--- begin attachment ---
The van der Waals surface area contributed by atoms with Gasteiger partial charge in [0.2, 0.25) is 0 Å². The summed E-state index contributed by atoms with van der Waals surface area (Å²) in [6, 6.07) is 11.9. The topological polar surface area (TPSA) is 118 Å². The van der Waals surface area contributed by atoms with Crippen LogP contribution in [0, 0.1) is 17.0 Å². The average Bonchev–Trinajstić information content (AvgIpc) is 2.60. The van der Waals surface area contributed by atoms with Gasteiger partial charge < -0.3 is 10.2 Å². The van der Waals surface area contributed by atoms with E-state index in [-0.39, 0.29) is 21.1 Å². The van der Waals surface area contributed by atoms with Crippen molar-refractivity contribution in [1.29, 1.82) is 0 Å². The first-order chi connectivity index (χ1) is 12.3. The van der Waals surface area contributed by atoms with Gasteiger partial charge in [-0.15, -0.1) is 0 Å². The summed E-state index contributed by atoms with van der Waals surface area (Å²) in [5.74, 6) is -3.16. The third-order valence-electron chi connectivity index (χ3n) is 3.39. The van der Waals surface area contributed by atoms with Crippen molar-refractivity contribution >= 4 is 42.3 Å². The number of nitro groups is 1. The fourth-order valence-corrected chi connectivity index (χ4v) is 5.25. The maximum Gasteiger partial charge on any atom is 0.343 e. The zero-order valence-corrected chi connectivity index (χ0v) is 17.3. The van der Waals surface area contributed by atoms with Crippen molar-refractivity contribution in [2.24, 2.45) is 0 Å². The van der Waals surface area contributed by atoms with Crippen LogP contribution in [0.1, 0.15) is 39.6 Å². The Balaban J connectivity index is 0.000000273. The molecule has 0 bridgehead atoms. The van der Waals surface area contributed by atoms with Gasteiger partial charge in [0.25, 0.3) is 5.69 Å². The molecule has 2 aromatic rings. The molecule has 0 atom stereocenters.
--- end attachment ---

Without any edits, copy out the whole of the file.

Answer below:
The van der Waals surface area contributed by atoms with Gasteiger partial charge in [0.2, 0.25) is 0 Å². The summed E-state index contributed by atoms with van der Waals surface area (Å²) in [6, 6.07) is 11.9. The topological polar surface area (TPSA) is 118 Å². The van der Waals surface area contributed by atoms with Crippen LogP contribution in [0, 0.1) is 17.0 Å². The average Bonchev–Trinajstić information content (AvgIpc) is 2.60. The van der Waals surface area contributed by atoms with Gasteiger partial charge < -0.3 is 10.2 Å². The van der Waals surface area contributed by atoms with E-state index in [-0.39, 0.29) is 21.1 Å². The van der Waals surface area contributed by atoms with Crippen molar-refractivity contribution in [1.29, 1.82) is 0 Å². The first-order chi connectivity index (χ1) is 12.3. The van der Waals surface area contributed by atoms with Gasteiger partial charge in [-0.15, -0.1) is 0 Å². The summed E-state index contributed by atoms with van der Waals surface area (Å²) in [5.74, 6) is -3.16. The third-order valence-electron chi connectivity index (χ3n) is 3.39. The van der Waals surface area contributed by atoms with Crippen molar-refractivity contribution >= 4 is 42.3 Å². The number of nitro groups is 1. The fourth-order valence-corrected chi connectivity index (χ4v) is 5.25. The maximum Gasteiger partial charge on any atom is 0.343 e. The zero-order valence-corrected chi connectivity index (χ0v) is 17.3. The van der Waals surface area contributed by atoms with Crippen molar-refractivity contribution in [2.24, 2.45) is 0 Å². The van der Waals surface area contributed by atoms with Crippen LogP contribution in [0.1, 0.15) is 39.6 Å². The Balaban J connectivity index is 0.000000273. The molecule has 0 bridgehead atoms. The van der Waals surface area contributed by atoms with Gasteiger partial charge in [0.25, 0.3) is 5.69 Å². The molecule has 2 aromatic rings. The molecule has 0 atom stereocenters.